Sir, 'tis my occupation to be plain.
I have seen better faces in my time
Than stands on any shoulder that I see
Before me at this instant.
This is some fellow
Who, having been praised for bluntness, doth affect
affect (v.) 3
assume, display, put on, practise in an artificial way
A saucy roughness, and constrains the garb
Quite from his nature. He cannot flatter, he!
An honest mind and plain – he must speak truth!
And they will take it, so; if not, he's plain.
These kind of knaves I know, which in this plainness
Harbour more craft and more corrupter ends
Than twenty silly-ducking observants
That stretch their duties nicely.
Sir, in good faith, in sincere verity,
Under th' allowance of your great aspect,
Whose influence like the wreath of radiant fire
On flickering Phoebus' front –
What mean'st by this?
To go out of my dialect which you discommend so
much. I know, sir, I am no flatterer. He that beguiled
you in a plain accent was a plain knave; which, for my
part, I will not be, though I should win your displeasure
to entreat me to't.
What was th' offence you gave him?
I never gave him any.
It pleased the King his master very late
To strike at me upon his misconstruction,
When he, compact, and flattering his displeasure,
Tripped me behind; being down, insulted, railed,
And put upon him such a deal of man
That worthied him, got praises of the King
For him attempting who was self-subdued;
And in the fleshment of this dread exploit
Drew on me here again.
None of these rogues and cowards
But Ajax is their fool.
Fetch forth the stocks!
You stubborn ancient knave, you reverend braggart,
We'll teach you –
Sir, I am too old to learn.
Call not your stocks for me. I serve the King,
On whose employment I was sent to you.
You shall do small respect, show too bold malice
Against the grace and person of my master,
Stocking his messenger.
Fetch forth the stocks! As I have life and honour,
There shall he sit till noon.
Till noon? Till night, my lord, and all night too.
Why, madam, if I were your father's dog
You should not use me so.
Sir, being his knave, I will.
This is a fellow of the selfsame colour
Our sister speaks of. Come, bring away the stocks.
Stocks brought out
Let me beseech your grace not to do so.
His fault is much, and the good King, his master,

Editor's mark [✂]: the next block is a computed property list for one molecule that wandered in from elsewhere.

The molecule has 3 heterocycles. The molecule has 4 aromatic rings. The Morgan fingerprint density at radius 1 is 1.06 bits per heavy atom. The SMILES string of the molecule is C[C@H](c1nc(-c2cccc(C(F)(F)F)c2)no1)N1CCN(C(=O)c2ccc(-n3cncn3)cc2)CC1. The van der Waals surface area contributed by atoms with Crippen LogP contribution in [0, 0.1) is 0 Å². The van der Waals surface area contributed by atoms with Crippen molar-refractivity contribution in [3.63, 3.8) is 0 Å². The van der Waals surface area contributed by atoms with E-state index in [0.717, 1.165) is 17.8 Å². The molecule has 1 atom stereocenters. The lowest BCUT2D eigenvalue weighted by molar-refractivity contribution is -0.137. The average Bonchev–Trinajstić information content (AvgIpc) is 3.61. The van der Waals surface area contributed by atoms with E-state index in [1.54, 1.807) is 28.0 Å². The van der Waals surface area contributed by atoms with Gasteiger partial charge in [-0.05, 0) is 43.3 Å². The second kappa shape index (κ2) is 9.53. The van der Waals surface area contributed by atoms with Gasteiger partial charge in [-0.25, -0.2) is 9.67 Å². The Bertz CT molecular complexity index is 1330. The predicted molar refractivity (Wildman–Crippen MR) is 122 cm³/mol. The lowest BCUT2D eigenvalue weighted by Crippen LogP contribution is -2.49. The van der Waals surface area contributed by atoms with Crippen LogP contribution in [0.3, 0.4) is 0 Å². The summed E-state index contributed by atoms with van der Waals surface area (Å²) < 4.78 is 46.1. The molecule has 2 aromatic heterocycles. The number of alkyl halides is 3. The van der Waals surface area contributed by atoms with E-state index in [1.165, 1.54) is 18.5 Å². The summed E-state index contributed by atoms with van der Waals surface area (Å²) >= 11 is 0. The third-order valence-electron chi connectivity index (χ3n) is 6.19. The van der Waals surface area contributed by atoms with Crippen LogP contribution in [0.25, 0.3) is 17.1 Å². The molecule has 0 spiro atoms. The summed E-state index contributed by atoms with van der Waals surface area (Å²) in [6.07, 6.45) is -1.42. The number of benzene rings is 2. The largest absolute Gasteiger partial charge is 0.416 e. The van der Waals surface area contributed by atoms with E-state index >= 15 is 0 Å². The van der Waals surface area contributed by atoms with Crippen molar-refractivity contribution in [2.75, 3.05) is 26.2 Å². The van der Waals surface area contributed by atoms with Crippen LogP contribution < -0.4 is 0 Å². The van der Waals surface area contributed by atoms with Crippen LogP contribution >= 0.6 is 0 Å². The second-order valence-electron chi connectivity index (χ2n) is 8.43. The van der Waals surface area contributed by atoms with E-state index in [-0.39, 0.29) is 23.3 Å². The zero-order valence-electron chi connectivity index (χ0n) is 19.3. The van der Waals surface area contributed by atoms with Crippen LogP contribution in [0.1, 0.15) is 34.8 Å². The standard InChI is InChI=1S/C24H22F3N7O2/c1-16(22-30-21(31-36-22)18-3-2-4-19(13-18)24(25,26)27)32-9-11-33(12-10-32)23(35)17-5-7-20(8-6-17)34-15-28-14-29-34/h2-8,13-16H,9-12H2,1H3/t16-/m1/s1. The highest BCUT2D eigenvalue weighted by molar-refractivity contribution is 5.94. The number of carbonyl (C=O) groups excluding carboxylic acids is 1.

Will check him for't. Your purposed low correction
Is such as basest and contemned'st wretches
For pilferings and most common trespasses
Are punished with. The King must take it ill
That he, so slightly valued in his messenger,
Should have him thus restrained.
answer (v.) 4
suffer the consequences [for], be accountable [for]
I'll answer that.
My sister may receive it much more worse
To have her gentleman abused, assaulted,
For following her affairs. – Put in his legs.
Kent is put in the stocks
Come, my lord, away.
Exeunt all but Gloucester and Kent
I am sorry for thee, friend. 'Tis the Duke's pleasure,
Whose disposition all the world well knows
Will not be rubbed nor stopped. I'll entreat for thee.
Pray do not, sir. I have watched and travelled hard.
Some time I shall sleep out, the rest I'll whistle.
A good man's fortune may grow out at heels.
Give you good morrow!
The Duke's to blame in this.
'Twill be ill taken.
Good King, that must approve the common saw,
Thou out of Heaven's benediction comest
To the warm sun.
Approach, thou beacon to this under globe,
That by thy comfortable beams I may
Peruse this letter. Nothing almost sees miracles
But misery. I know 'tis from Cordelia,
Who hath most fortunately been informed
Of my obscured course, and ‘ shall find time
From this enormous state, seeking to give
state (n.) 1
condition, circumstances, situation, state of affairs
Losses their remedies.’ All weary and o'erwatched,
Take vantage, heavy eyes, not to behold
This shameful lodging.
Fortune, good night: smile once more; turn thy wheel.